Hackensack’s Dr. Apovian Inspires Generations of Generosity
August 02, 2022
John Apovian, M.D., with his wife, Ines
When John Apovian, M.D., got his start at Hackensack Hospital as a medical student in 1953, he didn’t know how much his life would become entwined with the small community hospital.
Sixty-five years later—not far from where, as a young resident, he delivered a baby in a Volkswagen Bug parked outside the hospital’s doors—Hackensack University Medical Center recognized his decades of service to his patients, medical students and the overall growth of the hospital with the dedication of The John Apovian, M.D., Cardiac Surgery & Structural Heart Center. The building is part of the Heart & Vascular Hospital at Hackensack.
Dr. Apovian, who performed the hospital’s first cardiac catheterization and was instrumental in bringing the portable hyperbaric chamber to the U.S., is retired now. But when he was active at Hackensack, he was one of its most ardent supporters. “I was blessed to meet Dr. Apovian early in my career. He has always been a friend, mentor, and full partner to the Foundation,” says Helen Cunning, senior vice president, Network Initiatives, Hackensack Meridian Health Foundation. “Dr. Apovian didn’t just talk about raising money; he really did it.”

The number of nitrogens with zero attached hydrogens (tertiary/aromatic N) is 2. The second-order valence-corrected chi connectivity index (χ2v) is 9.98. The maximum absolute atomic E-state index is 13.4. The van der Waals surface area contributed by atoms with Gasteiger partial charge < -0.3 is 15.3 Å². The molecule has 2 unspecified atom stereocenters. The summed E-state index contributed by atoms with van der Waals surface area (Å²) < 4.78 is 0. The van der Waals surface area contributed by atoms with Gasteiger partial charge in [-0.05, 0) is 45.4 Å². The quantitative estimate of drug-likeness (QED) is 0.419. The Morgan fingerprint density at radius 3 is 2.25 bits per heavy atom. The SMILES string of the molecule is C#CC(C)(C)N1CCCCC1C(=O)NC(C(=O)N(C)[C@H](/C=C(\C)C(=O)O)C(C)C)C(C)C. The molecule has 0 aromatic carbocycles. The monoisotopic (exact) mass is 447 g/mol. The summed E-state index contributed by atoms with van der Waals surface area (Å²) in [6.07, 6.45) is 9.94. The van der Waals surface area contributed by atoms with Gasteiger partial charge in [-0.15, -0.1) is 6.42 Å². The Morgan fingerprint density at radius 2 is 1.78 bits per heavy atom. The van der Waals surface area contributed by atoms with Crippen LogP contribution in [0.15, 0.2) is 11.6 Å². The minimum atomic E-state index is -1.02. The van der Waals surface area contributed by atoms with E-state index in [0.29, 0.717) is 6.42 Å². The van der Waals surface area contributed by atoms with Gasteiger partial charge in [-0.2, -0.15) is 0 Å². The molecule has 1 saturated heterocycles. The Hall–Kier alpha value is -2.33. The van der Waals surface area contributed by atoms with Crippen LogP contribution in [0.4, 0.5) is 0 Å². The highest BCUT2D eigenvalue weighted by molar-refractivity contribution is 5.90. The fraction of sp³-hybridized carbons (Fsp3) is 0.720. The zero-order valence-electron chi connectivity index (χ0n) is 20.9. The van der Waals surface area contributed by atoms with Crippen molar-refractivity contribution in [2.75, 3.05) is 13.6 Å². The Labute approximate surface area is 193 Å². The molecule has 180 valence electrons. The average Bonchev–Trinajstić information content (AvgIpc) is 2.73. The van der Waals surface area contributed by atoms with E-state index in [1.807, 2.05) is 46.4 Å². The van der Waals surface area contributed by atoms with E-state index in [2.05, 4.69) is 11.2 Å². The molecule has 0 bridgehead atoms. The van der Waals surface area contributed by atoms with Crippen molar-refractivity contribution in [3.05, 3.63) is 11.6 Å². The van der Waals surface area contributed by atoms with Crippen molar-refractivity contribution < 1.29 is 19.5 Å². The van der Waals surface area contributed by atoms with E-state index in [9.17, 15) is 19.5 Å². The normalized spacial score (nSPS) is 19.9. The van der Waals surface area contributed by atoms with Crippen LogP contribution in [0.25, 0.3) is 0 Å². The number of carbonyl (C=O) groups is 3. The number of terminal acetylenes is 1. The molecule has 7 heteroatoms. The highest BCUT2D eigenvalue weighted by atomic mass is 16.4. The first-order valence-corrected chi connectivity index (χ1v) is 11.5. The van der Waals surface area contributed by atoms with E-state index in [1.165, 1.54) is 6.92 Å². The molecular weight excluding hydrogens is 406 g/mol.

When patients expressed gratitude for their excellent care and asked how they could repay that, Dr. Apovian introduced them to the foundation and encouraged them to get active by donating and joining the board.
Over the years, his efforts brought supporters to the hospital who powered remarkable growth, allowing the small community hospital to evolve into the prominent medical institution it is today. Benefactors he recruited are responsible for New Jersey residents and others being able to access cutting-edge care at facilities such as the Jeffrey M. Creamer Trauma Center, the Sarkis and Siran Gabrellian Women’s & Children's Hospital, the Creamer Family Institute for Medical Imaging and the Hekemian Educational Center.
“He wanted to make the hospital better so people didn't have to go to New York to get specialized care,” says his son, Mark, who carries on his father’s legacy at the foundation.
Wanting to make things better for his community was part of Dr. Apovian’s nature, ingrained in him by his parents—particularly by his mother, who, as a young woman in her native Armenia, witnessed the murder of her parents and three of her siblings, and fought back by transporting guns and ammunition through underground tunnels. With her homeland in ruins, she made her way to the U.S. in search of a better life.
“My grandma’s philosophy was you can’t walk around angry and bitter,” Mark says. “You have to care about other people because that enriches your life while you’re enriching theirs. She embedded that in my dad. That’s the way he thinks. Even to this day, he’ll say, ‘If you’re not helping those in need, then you’re not living a life of consequence.’”
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